6 steps to patient leadership
Friday, December 05, 2014
Leadership is many things to many people, but is patience one of those attributes? How does a leader in an organization show patience to its workforce?
Here are six steps toward being a more patient leader.
Communication is the foundation of leadership. Patience is built upon the understanding of what is actually taking place on the front lines of the organization. Hiding under a rock and not addressing relevant issues makes for impatience. Taking the time necessary to work out problems will result in better communication throughout the organization.
Trust is a two-way street. Trust is helping others grow within the organization. Leaders must be able to leverage themselves in making sure others will succeed. Trust your instincts and show patience when it comes to growing your people. One of the best ways to build trust and patience is through mentorship. Mentoring enables a leader to give back, and the employee to become more than just a paper pusher.
Respect is earned. Remaining patient when times are tough or problems are not being resolved quickly will go along way in gaining respect. Being a servant leader enables you to work through those issues that are part of doing business. If you do not respect your workforce, it will show, and it will have an ill effect on the culture within the organization. Respect enables a leader to have the patience necessary to lift up both the employees and the organization.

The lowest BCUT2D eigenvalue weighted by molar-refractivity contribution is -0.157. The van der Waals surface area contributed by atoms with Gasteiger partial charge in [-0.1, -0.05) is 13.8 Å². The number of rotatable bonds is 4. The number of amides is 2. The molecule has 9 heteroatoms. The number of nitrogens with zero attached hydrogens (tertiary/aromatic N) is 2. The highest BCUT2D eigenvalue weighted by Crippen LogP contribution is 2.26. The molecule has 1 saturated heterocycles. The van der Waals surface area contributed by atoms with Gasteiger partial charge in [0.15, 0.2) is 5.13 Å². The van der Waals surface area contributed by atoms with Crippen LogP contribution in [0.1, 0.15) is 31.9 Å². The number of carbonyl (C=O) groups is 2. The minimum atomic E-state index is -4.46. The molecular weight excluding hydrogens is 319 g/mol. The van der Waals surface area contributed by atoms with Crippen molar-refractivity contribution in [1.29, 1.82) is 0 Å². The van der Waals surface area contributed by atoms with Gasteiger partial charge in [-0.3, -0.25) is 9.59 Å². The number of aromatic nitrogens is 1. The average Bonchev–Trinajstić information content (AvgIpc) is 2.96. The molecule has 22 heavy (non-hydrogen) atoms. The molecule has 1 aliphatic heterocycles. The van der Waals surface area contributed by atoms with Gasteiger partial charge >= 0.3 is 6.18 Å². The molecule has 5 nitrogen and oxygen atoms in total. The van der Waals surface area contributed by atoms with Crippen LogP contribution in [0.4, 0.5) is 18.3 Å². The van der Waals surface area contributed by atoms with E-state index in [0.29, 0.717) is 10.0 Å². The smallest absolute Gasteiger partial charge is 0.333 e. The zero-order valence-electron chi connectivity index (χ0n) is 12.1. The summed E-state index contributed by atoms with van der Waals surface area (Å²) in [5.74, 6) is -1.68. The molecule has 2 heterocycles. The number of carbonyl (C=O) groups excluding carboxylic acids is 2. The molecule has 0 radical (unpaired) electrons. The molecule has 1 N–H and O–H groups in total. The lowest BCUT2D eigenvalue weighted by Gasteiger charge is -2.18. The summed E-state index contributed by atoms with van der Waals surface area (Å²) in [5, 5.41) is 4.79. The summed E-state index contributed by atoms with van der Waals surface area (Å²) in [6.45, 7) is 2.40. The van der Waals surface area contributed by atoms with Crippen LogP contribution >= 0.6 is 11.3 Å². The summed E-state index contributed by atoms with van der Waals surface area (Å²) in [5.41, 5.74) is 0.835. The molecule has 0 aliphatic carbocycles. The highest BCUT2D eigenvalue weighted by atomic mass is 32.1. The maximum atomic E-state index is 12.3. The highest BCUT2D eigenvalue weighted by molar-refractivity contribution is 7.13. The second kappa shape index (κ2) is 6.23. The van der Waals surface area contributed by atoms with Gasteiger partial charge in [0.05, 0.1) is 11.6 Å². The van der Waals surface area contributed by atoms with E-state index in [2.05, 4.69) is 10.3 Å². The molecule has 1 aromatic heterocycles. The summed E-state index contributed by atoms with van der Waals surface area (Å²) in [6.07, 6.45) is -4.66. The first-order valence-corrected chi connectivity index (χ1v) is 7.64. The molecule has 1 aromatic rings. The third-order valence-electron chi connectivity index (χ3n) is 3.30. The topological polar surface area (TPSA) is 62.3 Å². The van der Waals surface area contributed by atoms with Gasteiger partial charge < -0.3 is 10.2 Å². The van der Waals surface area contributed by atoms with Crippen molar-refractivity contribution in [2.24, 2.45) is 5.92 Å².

Leaders must be focused not so much on themselves, but on others. If not, the leader will develop a "what's in it for me" culture. This causes much frustration, and a leader will become impatient because things are not being done quickly enough. If the leader misses the big picture, it will lead to failure. A leader must focus on how he/she can make better use of the workforce. Patience and learning help make the culture better and will result in a smoother-running organization.
A leader who becomes intimidated or fearful all the time will have an organization that will ultimately be ineffective. Some fear is necessary, but too much will show the workforce that is it OK to do nothing. Leaders who are persistent in getting things done are showing true patience. They want to be engaged with the organization, and this will inspire results. Persistence helps not only the leader to grow, but also the workforce and the organization.
Leaders who are patient take responsibility for their actions. They make sure they are accountable. This accountability helps in running more efficient and effective organization. Mistakes are opportunities for the organization and the leadership to learn and grow.
When all is said and done, patience will help the organization progress in future endeavors, build better relationships, strive to inspire others and build a better culture for its workforce.
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